And that makes you bug your colleague over and over again, even when she's not that enthsiastic, to come up with a proper user name she can employ.
Tuesday, October 03, 2006
It's been a movie packed weekend, starting from Wo Lamhe on saturday. Not too bad, and though the actress is a mite screechy and wayyy over the top, she's quite a stunner. Her waist is so tiny, Scarlett O'Hara of the 17'' fame would claw her eyes out, and her face looks really great without makeup. Shiney Ahuja, the hero, is (as usual) fantastic. The guy apparently never uses glycerine for his sobby scenes - and the way he cries regularly in the movie, complete with shuddering face and eyes squeezing out trains of tears, is quite... amazing. I was tempted to sneer 'pansy', but then, got a pinch from the die-hard Shiny fan I was sitting next to, when I attempted. ;-)
Mahesh Bhatt is stupid and worse, evil, if he wants the world to believe Parveen Babi was such a complete nutcase.
Sunday, I planned to check oput Lage Raho Munnabhai, over which the entire city has been going gaga. Barely a day passes by in Bombay, when the newspapers don't have at least one edit piece/ middle/ art of living article/ city beat story about how the city has embraced 'Gandhi-giri'. Fun movie, decidedly stronger on the heartstrings than its prequel was, and I had a blast. Vidya Balan is pretty like hell!
When we came out of the theatre (Eros), we saw a group of guys selling Gandhi autobiographies for Rs 30, and they were being mobbed by the people coming out from the movie - we have pictures on the cell phone to prove it! ;-)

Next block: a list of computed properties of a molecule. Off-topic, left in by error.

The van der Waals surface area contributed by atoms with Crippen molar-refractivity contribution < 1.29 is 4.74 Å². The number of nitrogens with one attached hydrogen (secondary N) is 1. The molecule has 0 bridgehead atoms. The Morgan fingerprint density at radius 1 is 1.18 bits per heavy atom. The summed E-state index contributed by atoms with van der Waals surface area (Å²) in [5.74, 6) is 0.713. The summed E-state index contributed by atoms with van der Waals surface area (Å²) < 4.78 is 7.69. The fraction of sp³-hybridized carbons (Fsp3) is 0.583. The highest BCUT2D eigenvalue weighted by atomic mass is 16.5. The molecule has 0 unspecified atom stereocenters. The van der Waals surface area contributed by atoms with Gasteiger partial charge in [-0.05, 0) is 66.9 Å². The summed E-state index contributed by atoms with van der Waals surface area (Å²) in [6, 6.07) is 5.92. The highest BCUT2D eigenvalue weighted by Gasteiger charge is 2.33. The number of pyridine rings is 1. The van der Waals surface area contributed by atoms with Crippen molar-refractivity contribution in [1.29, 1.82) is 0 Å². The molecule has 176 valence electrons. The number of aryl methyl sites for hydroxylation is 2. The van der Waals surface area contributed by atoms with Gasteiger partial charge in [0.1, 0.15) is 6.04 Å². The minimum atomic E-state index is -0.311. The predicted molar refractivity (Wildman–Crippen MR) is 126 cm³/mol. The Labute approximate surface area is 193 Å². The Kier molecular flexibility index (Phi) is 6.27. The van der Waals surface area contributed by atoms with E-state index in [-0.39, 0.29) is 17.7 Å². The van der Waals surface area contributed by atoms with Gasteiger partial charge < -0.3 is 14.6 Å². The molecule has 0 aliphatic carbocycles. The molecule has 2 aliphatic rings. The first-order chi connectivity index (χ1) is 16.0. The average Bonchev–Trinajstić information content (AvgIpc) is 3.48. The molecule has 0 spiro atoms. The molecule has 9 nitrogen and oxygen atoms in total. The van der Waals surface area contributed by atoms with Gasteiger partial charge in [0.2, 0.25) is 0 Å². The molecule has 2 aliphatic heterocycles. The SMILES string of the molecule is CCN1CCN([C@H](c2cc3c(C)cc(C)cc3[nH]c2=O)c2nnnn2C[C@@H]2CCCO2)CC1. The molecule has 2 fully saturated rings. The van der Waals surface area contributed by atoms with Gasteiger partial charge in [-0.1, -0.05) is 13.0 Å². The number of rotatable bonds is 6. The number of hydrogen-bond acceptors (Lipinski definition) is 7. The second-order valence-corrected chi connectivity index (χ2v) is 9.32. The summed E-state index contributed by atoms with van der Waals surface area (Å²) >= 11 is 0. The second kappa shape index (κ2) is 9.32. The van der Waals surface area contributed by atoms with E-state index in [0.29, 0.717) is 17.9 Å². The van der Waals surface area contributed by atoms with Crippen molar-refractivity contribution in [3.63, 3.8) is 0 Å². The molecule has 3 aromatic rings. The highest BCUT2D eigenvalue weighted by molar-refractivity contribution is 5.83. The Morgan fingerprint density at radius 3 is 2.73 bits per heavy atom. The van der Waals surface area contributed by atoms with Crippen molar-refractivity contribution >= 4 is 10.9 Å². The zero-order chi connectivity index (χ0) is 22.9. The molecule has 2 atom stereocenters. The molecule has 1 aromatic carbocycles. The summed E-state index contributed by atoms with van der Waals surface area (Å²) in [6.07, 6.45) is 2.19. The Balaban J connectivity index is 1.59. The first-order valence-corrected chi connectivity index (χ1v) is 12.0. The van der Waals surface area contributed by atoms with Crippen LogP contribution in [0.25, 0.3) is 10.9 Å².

Was hoping to catch the night show of brainless chick-flick John Tucker Must Die then, but since everyone bailed on me, I decided to go back home and watch a couple of the Flatmate's CDs. Picked the Rahul Khanna-Lisa Ray starrer Bolywood/Hollywood, which I hadn't seen before. Total time-pass: cheesy humour, weepy mother I wanted to slap, bad English accents that were meant to be that way (I think and hope), and a long drawn-out Bollywood-ishtyle ending. Rahul Khanna was so thinnnn here!
After the pav bhyaji that I'd ordered with Bollywood/ Hollywood finished, I decided that I wanted something else to nibble on, before movie no. 3 for the day. The so-called 'nibble' turned into yummy prawn biryani, and the next change in the CD Rom was one of my fave Disney's of all time, Beauty and the Beast. Cutesy stuff, and great songs. Realised later, that Belle and the Prince bear a remarkable resemblance to Jane and Tarzan in Disney's later production. It's obvious that Tarzan and the Beast are related, then.
;-) ;-) ;-)